A little over two years ago, I bought my first vegan cookbook, Food52 Vegan, by Gena Hamshaw. Prior to opening it, I had dismissed a vegan diet as impossible given that I started every day with a bowl of muesli soaked in cow’s milk. The book’s arrival, however, coincided with an evening of watching Cowspiracy, a movie that concludes — spoiler alert — that a vegan diet is the only globally sustainable diet. Feeling inspired to make some changes, I made Gena’s cashew milk, which turns out to be creamy and delicious, and which sent me on a many-months’-long-homemade-cashew-milk bender.
The bender has since ended. The nut milk obsession has not. I now soak my morning muesli with store-bought almond milk. Friends, as you know, I am not vegan. I am, however, constantly inspired by vegan recipes, Gena’s in particular. From the recipes she posts weekly on her blog, The Full Helping, to the recipes from Food52 Vegan, including freekeh salad with roasted cabbage and kale, homemade cashew milk, cashew milk chia puddings, and roasted ratatouille pasta, which became a weekly favorite late last summer and fall, the food Gena makes is incredibly delicious and satisfying—nothing about it leaves me wanting.
Her kimchi fried rice from her latest book, Power Plates, is no exception. Thanks to my recent Instant Pot brown rice discovery, which has left me with a reliable stash of rice in the fridge, I have made this so many times now, and what I love about the recipe is its adaptability. The original recipe calls for bok choy, which I love, but I’ve loved it with broccoli and shiitake mushrooms, too, and I imagine so many vegetables could work. Also, because I am without a proper kitchen and am constantly taking shortcuts, I’ve discovered I can throw the frozen edamame right into the mix without thawing or blanching it—it works like a charm.
My favorite part about the recipe? It calls for an entire jar (16 oz) of kimchi. After making this once with the remains of an ancient jar of kimchi I found in the back of my fridge, I set out to Honest Weight Food Co-op to stock up and returned with three jars, my favorite being the Sunja brand, which I love for this recipe for three reasons: 1. It tastes the most traditional, 2. It’s loaded with other vegetables — carrots, peppers, leeks, scallions, ginger, and garlic — in addition to the cabbage, and 3. It’s already chopped into smallish pieces, which saves one step of prep. Kimchi, if you are unfamiliar, is a moderately spicy, fermented Korean side dish served at every meal.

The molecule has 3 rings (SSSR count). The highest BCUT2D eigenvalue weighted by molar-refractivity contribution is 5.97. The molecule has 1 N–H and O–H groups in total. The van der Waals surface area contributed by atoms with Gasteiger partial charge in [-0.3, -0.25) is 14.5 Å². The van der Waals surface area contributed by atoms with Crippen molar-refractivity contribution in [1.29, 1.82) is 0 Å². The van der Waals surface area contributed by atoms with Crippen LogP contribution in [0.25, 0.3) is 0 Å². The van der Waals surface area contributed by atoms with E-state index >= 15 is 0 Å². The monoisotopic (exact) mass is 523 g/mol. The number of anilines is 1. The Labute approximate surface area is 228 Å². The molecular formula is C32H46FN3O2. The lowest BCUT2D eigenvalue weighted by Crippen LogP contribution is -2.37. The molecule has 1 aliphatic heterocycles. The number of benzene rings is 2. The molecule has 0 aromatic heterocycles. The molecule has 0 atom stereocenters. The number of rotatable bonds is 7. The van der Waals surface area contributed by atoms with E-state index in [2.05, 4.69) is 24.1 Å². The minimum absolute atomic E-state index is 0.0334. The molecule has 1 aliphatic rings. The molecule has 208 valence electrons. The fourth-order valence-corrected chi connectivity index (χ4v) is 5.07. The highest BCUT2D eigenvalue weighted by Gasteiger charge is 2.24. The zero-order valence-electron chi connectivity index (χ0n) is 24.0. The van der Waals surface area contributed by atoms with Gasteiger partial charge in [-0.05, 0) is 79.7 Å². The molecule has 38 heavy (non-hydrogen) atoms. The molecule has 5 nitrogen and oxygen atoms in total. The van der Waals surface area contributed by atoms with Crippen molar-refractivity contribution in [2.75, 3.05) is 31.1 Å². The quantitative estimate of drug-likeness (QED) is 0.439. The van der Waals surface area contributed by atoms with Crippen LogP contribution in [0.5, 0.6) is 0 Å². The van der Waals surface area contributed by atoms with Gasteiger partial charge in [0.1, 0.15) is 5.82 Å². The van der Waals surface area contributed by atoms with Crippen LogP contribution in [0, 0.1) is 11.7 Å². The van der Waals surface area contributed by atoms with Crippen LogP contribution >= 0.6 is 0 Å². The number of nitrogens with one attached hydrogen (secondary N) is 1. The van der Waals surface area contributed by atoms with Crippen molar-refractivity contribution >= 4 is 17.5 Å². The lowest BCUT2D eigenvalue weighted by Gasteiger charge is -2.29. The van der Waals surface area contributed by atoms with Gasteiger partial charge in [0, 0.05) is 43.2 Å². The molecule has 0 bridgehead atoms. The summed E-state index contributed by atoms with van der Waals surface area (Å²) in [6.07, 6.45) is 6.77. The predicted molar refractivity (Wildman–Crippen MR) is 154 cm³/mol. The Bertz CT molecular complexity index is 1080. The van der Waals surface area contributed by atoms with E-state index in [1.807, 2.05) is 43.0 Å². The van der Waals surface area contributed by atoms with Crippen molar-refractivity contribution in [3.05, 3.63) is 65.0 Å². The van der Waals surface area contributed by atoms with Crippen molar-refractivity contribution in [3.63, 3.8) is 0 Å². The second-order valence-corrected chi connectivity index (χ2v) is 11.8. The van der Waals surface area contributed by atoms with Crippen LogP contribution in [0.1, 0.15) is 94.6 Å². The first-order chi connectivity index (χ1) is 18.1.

With cooked rice on hand, this recipe is especially weeknight friendly — see step-by-step process below — and because it comes together so quickly, it’s important to have all your ingredients prepped before cooking.
More to the point, this one-pan wonder is macro-nutrient balanced. Um, excuse me? Gena notes in Power Plates that “what makes a meal balanced isn’t always clear. Our culture is flooded with conflicting philosophies regarding nutrition and strident opinions about what is and isn’t healthy.” Through her work as a nutritionist and through personal experience, Gena has found that one way to think about balance is to place an emphasis on all three macronutrients within each meal. Eating meals that include quality protein, fat and carbs, as well as a ton of fresh produce, can lead to increased satiety and energy and, in turn, prevent cravings and midday hunger.